CETW (Customer Engagement Technology World) in New York last week was a good place to catch up with some folks, as we start winding up 2011. Smaller trade shows and/or conferences are often good places to more calmly take in trends in the industry– or at least to step back and look at some quieter trends without the hype of a 20,000 or 50,000 attendee trade event. I’m not sure significant trends showed themselves on the trade show floor– but at a quieter, more compact show, it’s possible to find the people you’ve come to meet– and sit down for some nice conversation (at some nice Tribeca joints, preferably).
CETW has always stated that its mandate was to attract end users. And as the name of the event implies, we’re talking mainly Digital Out of Home (DOOH), not digital signage in general. And if it’s in New York– were talking, who? Well, Brands, Retailers, and/or Agencies. Just one of those camps showing up would be a victory. In an informal survey of exhibitors towards the close of the show on Thursday, I heard positive feedback that in fact some prominent end users were on the floor, making contacts. Agencies? I’m not sure. I know that several prominent Retailers were there.
I would not stretch to try to extrapolate trends from the modest number of exhibitors at CETW. It’s more a case of just hearing a few things above the noise that consumes so many larger shows. Last week, I wrote about NanoLumens’ new LED line; about some major acquisition and people news from Saddle Ranch, and ComQi. On the subject of content producers (Saddle Ranch), it’s interesting to note that NanoLumens had the guys from PixelFire in their booth– as PixelFire provided the content that ran on the NanoLumens screens. I had a chance to catch up with Steve Bumstead, President of Pixelfire at CETW last week. They’re doing some very interesting things– a lot of them in that cauldron of digital signage that is Times Square. Times Square in New York is in fact evolving rapidly. The digital signage there is multiplying like, well, wildfire, or pixel fire I suppose is a good way to describe it. And PixelFire is doing some amazing things. I’m talking not just about throwing up content on the big screens (that would be impressive enough, if you seen the mishmash of formats there). I’m talking major movie premiers, where live Times Square content is synched with other media. I’m talking literally blocking off traffic in Times Square and doing a live event that, oh yes, includes digital signage on gargantuan screens. Amazing things. (Can you spell SMPTE code, and digital signage. When have you heard SMPTE and digital signage used in the same sentence? That would be never.)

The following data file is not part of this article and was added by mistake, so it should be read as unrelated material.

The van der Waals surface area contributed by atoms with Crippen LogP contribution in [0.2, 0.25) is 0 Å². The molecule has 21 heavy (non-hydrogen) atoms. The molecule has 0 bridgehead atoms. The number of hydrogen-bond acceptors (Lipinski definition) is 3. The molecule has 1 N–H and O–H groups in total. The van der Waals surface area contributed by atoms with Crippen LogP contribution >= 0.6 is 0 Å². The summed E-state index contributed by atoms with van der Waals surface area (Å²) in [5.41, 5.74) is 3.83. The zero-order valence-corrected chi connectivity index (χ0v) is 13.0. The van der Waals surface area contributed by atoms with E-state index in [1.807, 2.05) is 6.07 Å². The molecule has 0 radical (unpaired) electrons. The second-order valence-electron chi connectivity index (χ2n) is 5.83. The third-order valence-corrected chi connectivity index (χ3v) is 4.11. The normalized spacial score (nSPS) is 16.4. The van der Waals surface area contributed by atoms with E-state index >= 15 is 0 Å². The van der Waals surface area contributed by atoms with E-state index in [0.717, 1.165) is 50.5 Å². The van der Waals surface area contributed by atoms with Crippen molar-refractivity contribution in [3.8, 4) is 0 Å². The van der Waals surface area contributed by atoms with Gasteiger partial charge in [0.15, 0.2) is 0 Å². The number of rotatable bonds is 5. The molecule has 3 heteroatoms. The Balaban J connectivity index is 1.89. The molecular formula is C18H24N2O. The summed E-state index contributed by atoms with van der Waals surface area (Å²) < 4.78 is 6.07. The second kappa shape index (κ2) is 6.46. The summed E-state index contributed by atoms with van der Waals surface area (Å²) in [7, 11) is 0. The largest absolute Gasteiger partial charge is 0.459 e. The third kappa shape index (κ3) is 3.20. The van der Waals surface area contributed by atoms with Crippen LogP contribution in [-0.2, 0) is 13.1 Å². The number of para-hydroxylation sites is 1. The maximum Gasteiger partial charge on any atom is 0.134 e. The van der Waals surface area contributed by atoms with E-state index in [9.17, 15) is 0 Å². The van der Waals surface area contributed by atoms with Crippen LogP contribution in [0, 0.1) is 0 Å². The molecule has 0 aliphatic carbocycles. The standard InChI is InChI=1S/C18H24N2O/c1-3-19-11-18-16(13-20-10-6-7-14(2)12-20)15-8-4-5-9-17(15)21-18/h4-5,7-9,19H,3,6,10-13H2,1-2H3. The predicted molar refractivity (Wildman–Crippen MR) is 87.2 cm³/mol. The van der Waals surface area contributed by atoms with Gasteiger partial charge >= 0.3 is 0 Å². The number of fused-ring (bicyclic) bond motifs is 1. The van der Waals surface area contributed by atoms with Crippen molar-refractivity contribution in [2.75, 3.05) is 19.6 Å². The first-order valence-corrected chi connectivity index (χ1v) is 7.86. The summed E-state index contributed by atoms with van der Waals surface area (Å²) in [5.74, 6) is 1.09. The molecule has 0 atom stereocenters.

Touching on a few topics that you can’t ignore in digital signage, Kiosks, and projection for digital signage, CETW offered a few tidbits.
Remember that CETW really is an extension of the old “Kioskcom” show– and that Kiosks, as opposed to digital signage, are still key to the event. There was some buzz at the show about Kodak’s presence there. Not so much about what Kodak was showing or announcing there, but about Kodak itself. After acquisitions in the digital signage space, what’s up with Kodak? They have the muscle to make an impact. We can probably cut to the chase: Kodak, with their in-store kiosks for consumer photo processing, has real estate in pharmacies, grocery stores, etc. So their execs think they can flip that physical and bandwidth real estate over to digital signage. They probably can. But it appears they are going after the low hanging fruit: marketing low-end digital signage/photo frame solutions directly to retailers. Probably not much there for either the channel, or interactive digital signage that is the future.
On the projection front, Casio showed at CETW. Casio is unique in the market, of projector manufacturers. They use one laser combined with an LED illuminated DLP light engine in the Casio GREEN SLIM Projector. It’s really a revolutionary product, because it’s a “lamp free” projector. In the past, high lumen output has not been their forte. But they have a 4K lumen unit now, that they showed at CETW.